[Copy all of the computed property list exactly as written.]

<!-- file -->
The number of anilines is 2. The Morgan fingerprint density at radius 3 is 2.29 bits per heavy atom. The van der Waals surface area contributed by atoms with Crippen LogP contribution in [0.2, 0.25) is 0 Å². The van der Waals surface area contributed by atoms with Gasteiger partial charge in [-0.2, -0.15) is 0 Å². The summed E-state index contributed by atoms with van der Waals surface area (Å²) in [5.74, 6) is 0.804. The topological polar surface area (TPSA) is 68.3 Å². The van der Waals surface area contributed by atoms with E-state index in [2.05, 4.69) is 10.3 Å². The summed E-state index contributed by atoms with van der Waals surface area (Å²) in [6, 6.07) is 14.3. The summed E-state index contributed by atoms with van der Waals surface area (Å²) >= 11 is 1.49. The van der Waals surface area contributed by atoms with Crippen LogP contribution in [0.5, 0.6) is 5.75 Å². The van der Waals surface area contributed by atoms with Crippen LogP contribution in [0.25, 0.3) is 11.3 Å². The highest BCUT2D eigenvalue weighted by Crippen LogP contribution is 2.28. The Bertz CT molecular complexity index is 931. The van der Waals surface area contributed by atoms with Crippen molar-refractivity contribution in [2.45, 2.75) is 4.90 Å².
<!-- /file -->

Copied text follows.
The number of anilines is 2. The Morgan fingerprint density at radius 3 is 2.29 bits per heavy atom. The van der Waals surface area contributed by atoms with Crippen LogP contribution in [0.2, 0.25) is 0 Å². The van der Waals surface area contributed by atoms with Gasteiger partial charge in [-0.2, -0.15) is 0 Å². The summed E-state index contributed by atoms with van der Waals surface area (Å²) in [5.74, 6) is 0.804. The topological polar surface area (TPSA) is 68.3 Å². The van der Waals surface area contributed by atoms with E-state index in [2.05, 4.69) is 10.3 Å². The summed E-state index contributed by atoms with van der Waals surface area (Å²) in [6, 6.07) is 14.3. The summed E-state index contributed by atoms with van der Waals surface area (Å²) >= 11 is 1.49. The van der Waals surface area contributed by atoms with Crippen LogP contribution in [0.5, 0.6) is 5.75 Å². The van der Waals surface area contributed by atoms with Crippen LogP contribution in [0.25, 0.3) is 11.3 Å². The highest BCUT2D eigenvalue weighted by Crippen LogP contribution is 2.28. The Bertz CT molecular complexity index is 931. The van der Waals surface area contributed by atoms with Crippen molar-refractivity contribution in [2.45, 2.75) is 4.90 Å².